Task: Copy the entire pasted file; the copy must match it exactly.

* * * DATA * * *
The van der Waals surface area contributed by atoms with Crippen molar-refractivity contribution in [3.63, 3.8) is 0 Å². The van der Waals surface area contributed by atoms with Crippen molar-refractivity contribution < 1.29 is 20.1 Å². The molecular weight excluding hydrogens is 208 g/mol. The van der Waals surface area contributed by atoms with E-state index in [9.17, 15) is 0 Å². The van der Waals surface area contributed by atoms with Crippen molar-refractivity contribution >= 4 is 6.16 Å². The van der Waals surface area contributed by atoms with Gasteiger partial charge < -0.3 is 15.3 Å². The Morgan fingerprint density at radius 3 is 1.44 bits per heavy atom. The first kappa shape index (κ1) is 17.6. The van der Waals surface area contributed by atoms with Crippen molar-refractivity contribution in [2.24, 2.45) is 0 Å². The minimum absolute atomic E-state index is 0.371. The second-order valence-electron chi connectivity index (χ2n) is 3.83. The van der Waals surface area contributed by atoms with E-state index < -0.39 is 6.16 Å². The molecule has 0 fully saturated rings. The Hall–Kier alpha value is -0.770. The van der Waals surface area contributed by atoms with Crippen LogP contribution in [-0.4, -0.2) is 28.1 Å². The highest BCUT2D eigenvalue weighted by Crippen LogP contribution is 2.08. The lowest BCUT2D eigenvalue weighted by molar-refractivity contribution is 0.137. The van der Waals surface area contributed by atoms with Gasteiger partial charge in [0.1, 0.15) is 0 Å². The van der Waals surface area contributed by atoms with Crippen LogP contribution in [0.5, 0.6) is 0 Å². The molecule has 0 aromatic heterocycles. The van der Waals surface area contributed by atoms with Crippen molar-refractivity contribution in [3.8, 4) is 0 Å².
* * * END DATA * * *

The van der Waals surface area contributed by atoms with Crippen molar-refractivity contribution in [3.63, 3.8) is 0 Å². The van der Waals surface area contributed by atoms with Crippen molar-refractivity contribution < 1.29 is 20.1 Å². The molecular weight excluding hydrogens is 208 g/mol. The van der Waals surface area contributed by atoms with E-state index in [9.17, 15) is 0 Å². The van der Waals surface area contributed by atoms with Crippen molar-refractivity contribution >= 4 is 6.16 Å². The van der Waals surface area contributed by atoms with Gasteiger partial charge < -0.3 is 15.3 Å². The Morgan fingerprint density at radius 3 is 1.44 bits per heavy atom. The first kappa shape index (κ1) is 17.6. The van der Waals surface area contributed by atoms with Crippen molar-refractivity contribution in [2.24, 2.45) is 0 Å². The minimum absolute atomic E-state index is 0.371. The second-order valence-electron chi connectivity index (χ2n) is 3.83. The van der Waals surface area contributed by atoms with E-state index < -0.39 is 6.16 Å². The molecule has 0 fully saturated rings. The Hall–Kier alpha value is -0.770. The van der Waals surface area contributed by atoms with Crippen LogP contribution in [-0.4, -0.2) is 28.1 Å². The highest BCUT2D eigenvalue weighted by Crippen LogP contribution is 2.08. The lowest BCUT2D eigenvalue weighted by molar-refractivity contribution is 0.137. The van der Waals surface area contributed by atoms with Gasteiger partial charge in [0.1, 0.15) is 0 Å². The van der Waals surface area contributed by atoms with Crippen LogP contribution in [0.5, 0.6) is 0 Å². The molecule has 0 aromatic heterocycles. The van der Waals surface area contributed by atoms with Crippen molar-refractivity contribution in [3.8, 4) is 0 Å².